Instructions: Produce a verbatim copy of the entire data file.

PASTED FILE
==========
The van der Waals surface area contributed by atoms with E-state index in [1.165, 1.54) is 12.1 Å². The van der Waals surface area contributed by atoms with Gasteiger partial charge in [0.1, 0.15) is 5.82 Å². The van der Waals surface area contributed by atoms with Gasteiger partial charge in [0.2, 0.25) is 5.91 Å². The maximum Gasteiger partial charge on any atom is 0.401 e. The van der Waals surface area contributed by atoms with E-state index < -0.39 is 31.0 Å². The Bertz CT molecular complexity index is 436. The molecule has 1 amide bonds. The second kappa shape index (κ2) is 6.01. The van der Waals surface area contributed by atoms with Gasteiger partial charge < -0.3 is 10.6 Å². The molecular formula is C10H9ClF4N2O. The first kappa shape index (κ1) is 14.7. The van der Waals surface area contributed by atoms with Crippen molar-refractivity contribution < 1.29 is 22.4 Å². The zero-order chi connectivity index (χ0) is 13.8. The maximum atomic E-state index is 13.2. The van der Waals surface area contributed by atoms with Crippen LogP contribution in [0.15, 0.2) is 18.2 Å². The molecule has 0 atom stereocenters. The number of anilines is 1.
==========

The van der Waals surface area contributed by atoms with E-state index in [1.165, 1.54) is 12.1 Å². The van der Waals surface area contributed by atoms with Gasteiger partial charge in [0.1, 0.15) is 5.82 Å². The van der Waals surface area contributed by atoms with Gasteiger partial charge in [0.2, 0.25) is 5.91 Å². The maximum Gasteiger partial charge on any atom is 0.401 e. The van der Waals surface area contributed by atoms with E-state index < -0.39 is 31.0 Å². The Bertz CT molecular complexity index is 436. The molecule has 1 amide bonds. The second kappa shape index (κ2) is 6.01. The van der Waals surface area contributed by atoms with Gasteiger partial charge < -0.3 is 10.6 Å². The molecular formula is C10H9ClF4N2O. The first kappa shape index (κ1) is 14.7. The van der Waals surface area contributed by atoms with Crippen molar-refractivity contribution < 1.29 is 22.4 Å². The zero-order chi connectivity index (χ0) is 13.8. The maximum atomic E-state index is 13.2. The van der Waals surface area contributed by atoms with Crippen LogP contribution in [0.15, 0.2) is 18.2 Å². The molecule has 0 atom stereocenters. The number of anilines is 1.